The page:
King County’s executive Dow Constantine thought a lot last year about his first take on politics as a kid: the Paris Peace Talks at the end of the Vietnam War.
As is known, before the talks could even begin, they were held up by a disagreement over the shape of the table at which the North and South Vietnamese leaders would sit.
Constantine was thinking of a struggle in the local area: Who can have a say in how the Seattle area will tackle homelessness for the foreseeable future?
A year ago, the county and the city of Seattle signed an agreement to create a “regional homelessness agency” that seeks to unite the county’s major cities under one banner to address the homelessness problem. The agency was created to bring all of King County’s homelessness money and decision-making power into one office, With a single government committee made up of elected leaders and the homeless, this would oversee a CEO.
But a year later, the agency hasn’t really gotten to work – blocked by COVID-19 and damaged by divisions between suburban leaders and the Seattle government. The agency still hasn’t hired a CEO or staff, which it hopefully did until last September and probably not until March now. This has halted replacements for homeless people who have left or been fired from the city and county human resources department. Meeting notifications were sent to the public or even to employees a day or sometimes hours beforehand. In August the government committee passed divisive amendments to its statutes, forgot to vote to enact them, and is now debating whether they were even legal.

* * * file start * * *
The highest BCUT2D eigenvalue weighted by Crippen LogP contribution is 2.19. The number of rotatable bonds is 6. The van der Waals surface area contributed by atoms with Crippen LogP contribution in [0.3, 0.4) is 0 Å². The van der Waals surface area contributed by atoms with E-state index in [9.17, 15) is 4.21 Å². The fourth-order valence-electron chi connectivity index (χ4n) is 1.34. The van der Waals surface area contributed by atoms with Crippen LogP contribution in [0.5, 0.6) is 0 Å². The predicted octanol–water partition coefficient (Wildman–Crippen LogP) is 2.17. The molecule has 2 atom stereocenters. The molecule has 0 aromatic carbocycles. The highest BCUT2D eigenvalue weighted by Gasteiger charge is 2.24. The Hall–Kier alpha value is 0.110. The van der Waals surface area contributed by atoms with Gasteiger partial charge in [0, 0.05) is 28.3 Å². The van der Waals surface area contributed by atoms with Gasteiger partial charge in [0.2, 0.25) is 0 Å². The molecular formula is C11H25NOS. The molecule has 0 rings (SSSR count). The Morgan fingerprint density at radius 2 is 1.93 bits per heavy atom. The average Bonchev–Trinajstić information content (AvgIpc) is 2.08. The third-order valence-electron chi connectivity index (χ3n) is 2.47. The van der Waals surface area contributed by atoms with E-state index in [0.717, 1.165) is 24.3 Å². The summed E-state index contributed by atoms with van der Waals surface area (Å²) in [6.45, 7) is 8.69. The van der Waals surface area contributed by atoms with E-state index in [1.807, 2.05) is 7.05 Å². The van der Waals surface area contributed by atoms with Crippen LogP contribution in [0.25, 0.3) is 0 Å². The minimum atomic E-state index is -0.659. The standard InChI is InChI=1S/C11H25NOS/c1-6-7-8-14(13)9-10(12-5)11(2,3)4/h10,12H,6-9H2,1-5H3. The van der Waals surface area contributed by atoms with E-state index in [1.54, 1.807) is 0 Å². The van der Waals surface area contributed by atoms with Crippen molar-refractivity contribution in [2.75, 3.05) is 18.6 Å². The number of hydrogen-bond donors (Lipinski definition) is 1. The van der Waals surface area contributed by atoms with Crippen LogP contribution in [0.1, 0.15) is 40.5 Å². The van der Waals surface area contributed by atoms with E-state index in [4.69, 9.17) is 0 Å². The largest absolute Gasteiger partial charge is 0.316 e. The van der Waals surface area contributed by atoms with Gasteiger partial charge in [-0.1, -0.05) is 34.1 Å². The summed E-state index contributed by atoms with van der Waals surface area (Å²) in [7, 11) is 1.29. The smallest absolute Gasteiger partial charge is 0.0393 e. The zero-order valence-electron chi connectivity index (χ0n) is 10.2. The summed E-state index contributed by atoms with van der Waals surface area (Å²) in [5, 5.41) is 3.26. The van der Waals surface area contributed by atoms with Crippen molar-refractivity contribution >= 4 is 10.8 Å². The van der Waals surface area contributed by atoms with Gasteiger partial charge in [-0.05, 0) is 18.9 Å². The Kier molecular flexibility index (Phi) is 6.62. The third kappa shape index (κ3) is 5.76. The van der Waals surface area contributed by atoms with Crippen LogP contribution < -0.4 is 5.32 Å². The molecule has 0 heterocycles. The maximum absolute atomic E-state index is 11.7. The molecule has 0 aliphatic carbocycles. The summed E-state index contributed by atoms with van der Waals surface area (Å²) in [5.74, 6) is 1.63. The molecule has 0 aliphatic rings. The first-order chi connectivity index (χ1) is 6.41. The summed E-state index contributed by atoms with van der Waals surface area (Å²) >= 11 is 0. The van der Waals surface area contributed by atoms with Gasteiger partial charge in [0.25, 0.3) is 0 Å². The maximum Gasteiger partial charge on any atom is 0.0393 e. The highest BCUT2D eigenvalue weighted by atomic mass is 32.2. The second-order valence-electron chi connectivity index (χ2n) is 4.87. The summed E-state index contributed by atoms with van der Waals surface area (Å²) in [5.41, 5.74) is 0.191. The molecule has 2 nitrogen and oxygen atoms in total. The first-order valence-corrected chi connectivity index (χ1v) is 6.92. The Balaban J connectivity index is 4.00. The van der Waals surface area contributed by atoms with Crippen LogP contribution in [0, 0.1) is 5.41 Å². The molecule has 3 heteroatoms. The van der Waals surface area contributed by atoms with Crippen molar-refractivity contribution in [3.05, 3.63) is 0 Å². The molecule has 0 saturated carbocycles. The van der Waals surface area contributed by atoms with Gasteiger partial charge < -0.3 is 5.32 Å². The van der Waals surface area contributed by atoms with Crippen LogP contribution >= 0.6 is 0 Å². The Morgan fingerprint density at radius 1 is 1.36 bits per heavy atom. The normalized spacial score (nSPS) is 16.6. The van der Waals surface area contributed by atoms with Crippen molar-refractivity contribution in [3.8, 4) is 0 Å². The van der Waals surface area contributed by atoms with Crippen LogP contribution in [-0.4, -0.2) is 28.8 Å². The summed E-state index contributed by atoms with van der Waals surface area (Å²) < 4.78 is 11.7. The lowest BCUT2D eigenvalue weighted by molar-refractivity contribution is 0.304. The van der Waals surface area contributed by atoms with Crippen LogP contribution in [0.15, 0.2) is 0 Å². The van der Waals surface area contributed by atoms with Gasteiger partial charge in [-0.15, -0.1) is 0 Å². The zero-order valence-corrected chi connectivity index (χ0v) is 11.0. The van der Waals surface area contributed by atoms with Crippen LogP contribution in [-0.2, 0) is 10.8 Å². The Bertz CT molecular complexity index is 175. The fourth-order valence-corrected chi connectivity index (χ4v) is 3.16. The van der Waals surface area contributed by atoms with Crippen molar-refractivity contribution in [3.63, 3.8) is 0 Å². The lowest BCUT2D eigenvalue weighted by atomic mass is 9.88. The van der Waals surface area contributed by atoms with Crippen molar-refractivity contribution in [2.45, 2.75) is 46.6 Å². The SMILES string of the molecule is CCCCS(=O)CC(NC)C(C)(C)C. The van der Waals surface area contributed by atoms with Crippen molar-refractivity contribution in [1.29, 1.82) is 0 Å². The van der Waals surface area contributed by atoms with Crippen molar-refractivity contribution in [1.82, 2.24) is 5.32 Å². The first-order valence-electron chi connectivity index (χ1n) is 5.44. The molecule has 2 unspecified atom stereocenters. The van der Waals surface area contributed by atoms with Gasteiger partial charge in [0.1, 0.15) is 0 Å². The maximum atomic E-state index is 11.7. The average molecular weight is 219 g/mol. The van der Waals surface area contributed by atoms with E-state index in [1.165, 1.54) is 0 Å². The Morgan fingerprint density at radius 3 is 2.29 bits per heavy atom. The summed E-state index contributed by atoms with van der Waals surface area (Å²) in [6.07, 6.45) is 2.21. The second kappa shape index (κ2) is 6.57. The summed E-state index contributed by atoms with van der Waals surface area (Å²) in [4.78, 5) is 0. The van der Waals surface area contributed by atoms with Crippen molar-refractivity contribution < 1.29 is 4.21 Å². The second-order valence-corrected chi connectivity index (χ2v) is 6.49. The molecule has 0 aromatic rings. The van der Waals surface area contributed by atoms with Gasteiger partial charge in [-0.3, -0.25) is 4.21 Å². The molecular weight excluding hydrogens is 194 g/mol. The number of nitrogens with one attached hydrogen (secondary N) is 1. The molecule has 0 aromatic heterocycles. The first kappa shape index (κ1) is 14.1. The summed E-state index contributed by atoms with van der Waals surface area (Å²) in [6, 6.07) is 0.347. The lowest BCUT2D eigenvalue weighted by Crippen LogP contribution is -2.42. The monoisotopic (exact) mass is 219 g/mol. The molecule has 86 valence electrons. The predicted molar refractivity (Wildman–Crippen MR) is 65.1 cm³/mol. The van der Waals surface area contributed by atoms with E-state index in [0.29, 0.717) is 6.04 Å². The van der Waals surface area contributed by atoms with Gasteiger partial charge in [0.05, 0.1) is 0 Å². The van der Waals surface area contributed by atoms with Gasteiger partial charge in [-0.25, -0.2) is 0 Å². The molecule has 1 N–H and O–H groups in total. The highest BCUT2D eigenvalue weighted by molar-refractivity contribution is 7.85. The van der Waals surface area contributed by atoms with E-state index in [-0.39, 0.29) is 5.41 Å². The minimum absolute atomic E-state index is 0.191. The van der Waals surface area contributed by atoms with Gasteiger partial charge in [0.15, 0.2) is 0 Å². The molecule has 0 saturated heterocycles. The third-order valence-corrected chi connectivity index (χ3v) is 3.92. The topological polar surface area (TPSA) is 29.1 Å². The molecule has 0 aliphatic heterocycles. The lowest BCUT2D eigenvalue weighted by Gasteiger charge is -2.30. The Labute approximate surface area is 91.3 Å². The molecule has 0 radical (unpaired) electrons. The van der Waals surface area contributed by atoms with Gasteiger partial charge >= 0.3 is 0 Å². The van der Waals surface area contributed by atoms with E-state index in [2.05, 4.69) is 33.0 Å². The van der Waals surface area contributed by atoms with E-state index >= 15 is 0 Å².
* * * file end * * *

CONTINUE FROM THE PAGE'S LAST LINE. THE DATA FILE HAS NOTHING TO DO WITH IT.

The Seattle Times Homeless Project is funded by the BECU, Bernier McCaw Foundation, Campion Foundation, Paul G. Allen Family Foundation, Raikes Foundation, Schultz Family Foundation, Seattle Foundation, Starbucks, and the University of Washington. The Seattle Times retains editorial control over the content of Project Homeless.
More obviously, King County’s leaders disagree on how to tackle homelessness – and that suburban cities fear that funding for more shelter and social services will drive an influx of homeless people across their cities like Seattle looks like.
At the same time, nearly 12,000 people recently lived in shelters or outside of the Seattle metropolitan area – a number that has barely changed in recent years, despite the fact that governments have put more money into trying to solve homelessness.
“[In Paris]During the war, they argued for weeks about the shape of the table, ”said Constantine. “I do not think that the people who are fighting on the streets of our district today are very interested in statutes and inter-local agreements.”
“An ounce of slack”
For decades, the homeless response in the Seattle area has been confusing and sometimes contradicting. More than 70 social service nonprofits respond to various bosses – the city of Seattle, the county, the federal government, philanthropy – with hundreds of millions of dollars spent and no one responsible for where all of the money goes.
Almost everyone who interacts with or works with the homelessness system agrees that a coherent strategy for the future would be a step in the right direction.